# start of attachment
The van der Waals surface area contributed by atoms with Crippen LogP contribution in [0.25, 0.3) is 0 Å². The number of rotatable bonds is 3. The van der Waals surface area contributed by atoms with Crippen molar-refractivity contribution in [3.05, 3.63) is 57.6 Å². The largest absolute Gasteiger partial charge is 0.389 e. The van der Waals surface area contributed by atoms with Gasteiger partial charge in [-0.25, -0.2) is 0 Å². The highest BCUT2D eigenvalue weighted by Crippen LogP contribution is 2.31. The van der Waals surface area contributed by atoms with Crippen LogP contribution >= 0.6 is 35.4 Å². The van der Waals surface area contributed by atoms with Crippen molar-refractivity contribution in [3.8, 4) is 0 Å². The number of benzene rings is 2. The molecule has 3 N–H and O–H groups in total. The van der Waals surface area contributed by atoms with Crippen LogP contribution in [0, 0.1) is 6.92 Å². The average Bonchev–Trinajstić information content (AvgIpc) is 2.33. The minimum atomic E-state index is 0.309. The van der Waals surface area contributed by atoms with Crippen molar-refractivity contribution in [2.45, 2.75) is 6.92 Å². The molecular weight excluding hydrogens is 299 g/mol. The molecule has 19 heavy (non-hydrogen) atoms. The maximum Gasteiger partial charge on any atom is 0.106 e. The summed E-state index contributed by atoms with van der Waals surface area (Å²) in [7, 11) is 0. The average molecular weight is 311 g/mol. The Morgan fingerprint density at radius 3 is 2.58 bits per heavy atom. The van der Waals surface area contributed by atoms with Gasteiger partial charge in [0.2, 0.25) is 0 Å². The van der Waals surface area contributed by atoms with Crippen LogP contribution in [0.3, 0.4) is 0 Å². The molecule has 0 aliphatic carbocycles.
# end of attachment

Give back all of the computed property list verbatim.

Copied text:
The van der Waals surface area contributed by atoms with Crippen LogP contribution in [0.25, 0.3) is 0 Å². The number of rotatable bonds is 3. The van der Waals surface area contributed by atoms with Crippen molar-refractivity contribution in [3.05, 3.63) is 57.6 Å². The largest absolute Gasteiger partial charge is 0.389 e. The van der Waals surface area contributed by atoms with Gasteiger partial charge in [-0.25, -0.2) is 0 Å². The highest BCUT2D eigenvalue weighted by Crippen LogP contribution is 2.31. The van der Waals surface area contributed by atoms with Crippen LogP contribution >= 0.6 is 35.4 Å². The van der Waals surface area contributed by atoms with Crippen molar-refractivity contribution in [3.8, 4) is 0 Å². The number of benzene rings is 2. The molecule has 3 N–H and O–H groups in total. The van der Waals surface area contributed by atoms with Crippen LogP contribution in [0, 0.1) is 6.92 Å². The average Bonchev–Trinajstić information content (AvgIpc) is 2.33. The minimum atomic E-state index is 0.309. The van der Waals surface area contributed by atoms with Crippen molar-refractivity contribution in [2.45, 2.75) is 6.92 Å². The molecular weight excluding hydrogens is 299 g/mol. The molecule has 19 heavy (non-hydrogen) atoms. The maximum Gasteiger partial charge on any atom is 0.106 e. The summed E-state index contributed by atoms with van der Waals surface area (Å²) in [7, 11) is 0. The average molecular weight is 311 g/mol. The Morgan fingerprint density at radius 3 is 2.58 bits per heavy atom. The van der Waals surface area contributed by atoms with Gasteiger partial charge in [0.2, 0.25) is 0 Å². The van der Waals surface area contributed by atoms with Crippen LogP contribution in [0.3, 0.4) is 0 Å². The molecule has 0 aliphatic carbocycles.